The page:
She wrote: “I want the judge to know that he ignited a tiny fire. If anything, this is a reason for all of us to speak even louder.” Through her letter, and her case, the Stanford University rape survior highlighted both the systematic and social rape culture that perpetuates our criminal justice systems, campuses, and wider society.
While the attacker in the Stanford case was found guilty of three felony sexual assault counts for the January 2015 attack - with the two formal charges of rape under California state law being dropped at the preliminary hearing - sexual assault on campus, and the lack of justice for survivors, is often misunderstood as something America messes up on.
Here in the UK, however, many people are unaware we have national statistics that show the two groups of people who are most likely to become victims of sexual violence are women aged 16 to 19, and full-time female students.
You’d think the prevalence of sexual assault on campus would mean we would have robust reporting systems and support for survivors across every campus. This, however, is not the case. Last year, when NUS surveyed student freshers of all genders, only 66 per cent said they were not aware of the procedure to report such incidents, while 12 per cent felt they would not be taken seriously if they did.
Since 1994, many universities in the UK have followed the ‘Zellick guidelines’ which advise institutions to force students who have been raped or sexually assaulted to go the police before they initiate any disciplinary procedure of their own. The NUS Women’s Campaign and Rape Crisis, therefore, has now created the #StandByMe campaign to highlight how the contents of these guidelines negatively impacts student survivors from coming forward.
The Zellick guidelines also display a naivety around the presence of rape culture in the criminal justice system. The general contents of the guidelines prioritise and protect institutions and alleged perpetrators over survivors, and has led to numerous cases where survivors have not felt able to come out and report. The fact that so many institutions use such guidelines to shape their policies means I’ve had to watch, year after year, survivors drop out of education while the people that have assaulted them carry on like nothing has happened.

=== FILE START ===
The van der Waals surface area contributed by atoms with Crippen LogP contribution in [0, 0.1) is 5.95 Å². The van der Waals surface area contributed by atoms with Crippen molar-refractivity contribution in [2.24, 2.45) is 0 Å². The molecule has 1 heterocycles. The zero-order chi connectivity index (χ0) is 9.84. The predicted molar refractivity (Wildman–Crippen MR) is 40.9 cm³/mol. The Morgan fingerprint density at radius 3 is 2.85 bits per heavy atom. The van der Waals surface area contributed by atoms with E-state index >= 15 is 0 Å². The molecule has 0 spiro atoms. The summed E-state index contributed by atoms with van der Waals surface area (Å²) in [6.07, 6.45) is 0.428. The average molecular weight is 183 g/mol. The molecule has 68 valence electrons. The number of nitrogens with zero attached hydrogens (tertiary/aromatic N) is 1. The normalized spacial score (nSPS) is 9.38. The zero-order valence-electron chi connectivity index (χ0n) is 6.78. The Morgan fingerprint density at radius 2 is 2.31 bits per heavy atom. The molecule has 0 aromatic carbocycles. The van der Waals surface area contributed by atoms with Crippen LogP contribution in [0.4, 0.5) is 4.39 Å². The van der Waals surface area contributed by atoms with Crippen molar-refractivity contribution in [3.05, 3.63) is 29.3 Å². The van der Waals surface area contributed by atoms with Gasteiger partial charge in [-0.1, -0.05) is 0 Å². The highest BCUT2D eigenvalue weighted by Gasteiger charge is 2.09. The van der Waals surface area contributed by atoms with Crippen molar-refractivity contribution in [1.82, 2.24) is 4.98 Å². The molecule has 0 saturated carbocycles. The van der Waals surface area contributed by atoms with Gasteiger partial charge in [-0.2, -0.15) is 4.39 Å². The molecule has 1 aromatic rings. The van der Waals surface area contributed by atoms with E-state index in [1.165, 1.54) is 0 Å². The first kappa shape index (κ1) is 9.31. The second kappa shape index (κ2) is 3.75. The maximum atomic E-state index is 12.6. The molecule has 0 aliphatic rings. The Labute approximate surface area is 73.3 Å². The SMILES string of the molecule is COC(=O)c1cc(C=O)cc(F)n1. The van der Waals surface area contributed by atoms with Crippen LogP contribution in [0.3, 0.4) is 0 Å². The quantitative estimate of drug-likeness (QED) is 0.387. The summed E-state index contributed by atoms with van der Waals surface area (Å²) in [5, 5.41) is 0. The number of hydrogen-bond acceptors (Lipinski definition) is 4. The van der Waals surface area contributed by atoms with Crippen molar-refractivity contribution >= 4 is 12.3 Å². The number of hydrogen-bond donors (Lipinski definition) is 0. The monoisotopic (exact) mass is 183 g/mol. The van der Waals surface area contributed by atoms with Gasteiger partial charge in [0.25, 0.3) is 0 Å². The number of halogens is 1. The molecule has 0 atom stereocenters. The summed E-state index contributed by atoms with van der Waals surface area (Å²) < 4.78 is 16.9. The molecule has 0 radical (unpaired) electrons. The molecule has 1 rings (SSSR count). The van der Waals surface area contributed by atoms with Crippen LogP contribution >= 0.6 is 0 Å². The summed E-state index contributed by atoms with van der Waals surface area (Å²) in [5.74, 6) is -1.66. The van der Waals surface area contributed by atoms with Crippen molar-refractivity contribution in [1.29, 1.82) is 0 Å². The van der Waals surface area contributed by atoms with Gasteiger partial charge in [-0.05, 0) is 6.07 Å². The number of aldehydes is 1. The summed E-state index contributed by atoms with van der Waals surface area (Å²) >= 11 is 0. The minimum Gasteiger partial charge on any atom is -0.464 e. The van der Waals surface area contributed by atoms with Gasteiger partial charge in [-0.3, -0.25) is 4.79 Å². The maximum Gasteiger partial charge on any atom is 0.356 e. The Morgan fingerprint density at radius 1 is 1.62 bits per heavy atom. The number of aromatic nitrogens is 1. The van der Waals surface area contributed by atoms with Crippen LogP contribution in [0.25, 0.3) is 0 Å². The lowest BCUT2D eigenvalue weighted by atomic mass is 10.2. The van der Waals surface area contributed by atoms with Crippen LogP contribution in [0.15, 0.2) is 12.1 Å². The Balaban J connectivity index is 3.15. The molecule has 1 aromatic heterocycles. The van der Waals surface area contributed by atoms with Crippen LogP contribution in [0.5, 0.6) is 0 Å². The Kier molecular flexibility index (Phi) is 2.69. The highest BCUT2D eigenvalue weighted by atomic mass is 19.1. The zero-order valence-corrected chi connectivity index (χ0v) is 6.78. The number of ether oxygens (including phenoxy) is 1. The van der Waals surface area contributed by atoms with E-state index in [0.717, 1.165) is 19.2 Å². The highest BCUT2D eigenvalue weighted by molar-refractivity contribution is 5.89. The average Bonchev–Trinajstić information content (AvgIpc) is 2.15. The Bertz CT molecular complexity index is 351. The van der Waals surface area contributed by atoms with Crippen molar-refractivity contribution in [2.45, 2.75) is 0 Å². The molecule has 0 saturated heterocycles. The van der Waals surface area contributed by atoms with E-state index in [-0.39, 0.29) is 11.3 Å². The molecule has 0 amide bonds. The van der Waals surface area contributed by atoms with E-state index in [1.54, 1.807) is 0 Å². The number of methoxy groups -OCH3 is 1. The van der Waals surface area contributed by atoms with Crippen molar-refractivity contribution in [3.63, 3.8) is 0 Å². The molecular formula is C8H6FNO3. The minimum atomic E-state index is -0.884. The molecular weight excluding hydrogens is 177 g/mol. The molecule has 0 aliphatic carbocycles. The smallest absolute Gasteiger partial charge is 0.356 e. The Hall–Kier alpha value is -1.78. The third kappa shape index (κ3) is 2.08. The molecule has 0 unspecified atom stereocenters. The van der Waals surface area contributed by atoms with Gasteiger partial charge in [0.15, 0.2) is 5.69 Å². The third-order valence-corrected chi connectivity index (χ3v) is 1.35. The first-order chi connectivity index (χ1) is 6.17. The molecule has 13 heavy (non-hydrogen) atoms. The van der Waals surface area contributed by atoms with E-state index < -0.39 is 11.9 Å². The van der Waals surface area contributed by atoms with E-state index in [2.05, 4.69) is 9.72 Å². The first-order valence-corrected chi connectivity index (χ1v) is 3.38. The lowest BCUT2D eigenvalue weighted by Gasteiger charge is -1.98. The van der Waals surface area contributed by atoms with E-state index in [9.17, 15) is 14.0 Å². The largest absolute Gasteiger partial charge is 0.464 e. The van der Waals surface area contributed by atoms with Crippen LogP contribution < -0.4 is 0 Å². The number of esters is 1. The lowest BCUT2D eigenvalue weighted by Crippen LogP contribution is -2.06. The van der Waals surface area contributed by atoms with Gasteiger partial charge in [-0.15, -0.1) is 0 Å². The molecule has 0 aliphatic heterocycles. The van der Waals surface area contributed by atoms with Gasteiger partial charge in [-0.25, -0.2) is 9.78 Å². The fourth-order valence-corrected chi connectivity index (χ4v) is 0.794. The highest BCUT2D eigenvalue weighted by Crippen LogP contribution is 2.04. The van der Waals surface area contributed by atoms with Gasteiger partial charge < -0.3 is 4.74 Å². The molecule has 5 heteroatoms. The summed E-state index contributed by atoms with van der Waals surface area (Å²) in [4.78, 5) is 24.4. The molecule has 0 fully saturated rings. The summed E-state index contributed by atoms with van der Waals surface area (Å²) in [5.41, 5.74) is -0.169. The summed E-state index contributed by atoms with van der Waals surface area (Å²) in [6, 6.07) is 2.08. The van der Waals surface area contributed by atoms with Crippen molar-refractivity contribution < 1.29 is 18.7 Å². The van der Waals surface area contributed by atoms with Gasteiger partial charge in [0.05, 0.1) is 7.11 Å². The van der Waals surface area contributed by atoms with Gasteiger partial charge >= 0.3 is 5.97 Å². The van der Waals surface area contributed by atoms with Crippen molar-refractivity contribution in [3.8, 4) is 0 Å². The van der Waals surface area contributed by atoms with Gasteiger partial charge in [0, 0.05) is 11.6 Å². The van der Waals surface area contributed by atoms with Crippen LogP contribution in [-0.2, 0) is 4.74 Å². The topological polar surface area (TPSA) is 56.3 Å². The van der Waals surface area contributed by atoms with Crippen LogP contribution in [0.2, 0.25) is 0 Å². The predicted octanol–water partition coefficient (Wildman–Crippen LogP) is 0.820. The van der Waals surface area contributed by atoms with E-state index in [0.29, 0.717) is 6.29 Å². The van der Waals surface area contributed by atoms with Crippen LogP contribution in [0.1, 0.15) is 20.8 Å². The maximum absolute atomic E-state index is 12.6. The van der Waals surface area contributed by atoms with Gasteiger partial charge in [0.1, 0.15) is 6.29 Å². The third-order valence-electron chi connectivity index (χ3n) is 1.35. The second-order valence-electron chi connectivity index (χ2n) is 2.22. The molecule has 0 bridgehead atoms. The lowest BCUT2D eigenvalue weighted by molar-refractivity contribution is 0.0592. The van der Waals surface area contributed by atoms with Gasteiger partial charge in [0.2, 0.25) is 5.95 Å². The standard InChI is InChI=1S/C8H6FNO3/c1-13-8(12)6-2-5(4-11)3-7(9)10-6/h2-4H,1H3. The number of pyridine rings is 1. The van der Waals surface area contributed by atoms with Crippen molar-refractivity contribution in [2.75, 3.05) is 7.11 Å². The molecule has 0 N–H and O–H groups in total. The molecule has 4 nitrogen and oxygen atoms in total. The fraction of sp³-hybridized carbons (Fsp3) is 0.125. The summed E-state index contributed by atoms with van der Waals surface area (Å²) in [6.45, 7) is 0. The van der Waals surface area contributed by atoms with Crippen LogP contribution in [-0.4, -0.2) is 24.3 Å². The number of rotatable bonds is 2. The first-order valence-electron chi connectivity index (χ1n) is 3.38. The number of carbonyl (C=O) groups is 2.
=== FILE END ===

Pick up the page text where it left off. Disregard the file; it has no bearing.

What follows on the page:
Only recently has the Universities UK taskforce on violence against women, harassment, and hate crime agreed to undertake a review of these guidelines. However, this is only one part of the of the multiple barriers which prevent student survivors from coming forward.
On Tuesday, NUS launched the #StandByMe consultation report, a collection of student and students’ union views of what should be in place to support those who are affected by sexual assault and other forms of sexual violence at university. One of the most pressing issues highlighted by respondents was how institutions and students’ unions respond to disclosures of sexual violence. Ensuring the survivor is taken seriously, as well as ensuring there is no victim-blaming, were viewed as “critical” to an appropriate response.
For many student survivors, being able to access appropriate support is a ‘postcode lottery’ due to the lack of standards in the higher education sector. There’s no recent guidance on what policy, report systems, investigation procedures, and disciplinary actions are appropriate to deal with these situations. Through the #StandByMe campaign - and other student grassroots projects - student activists have long been calling for a demand for institutions to commit to preventing and addressing sexual violence.
The case at Stanford University is not the first case of its kind - sexual assault on campus is an international issue. If we truly want to fight for a better future, we need to work together to dismantle the rape culture in society and make sure all survivors get the justice and support that is deserved.
Susuana Amoah is the National Union of Students women’s officer
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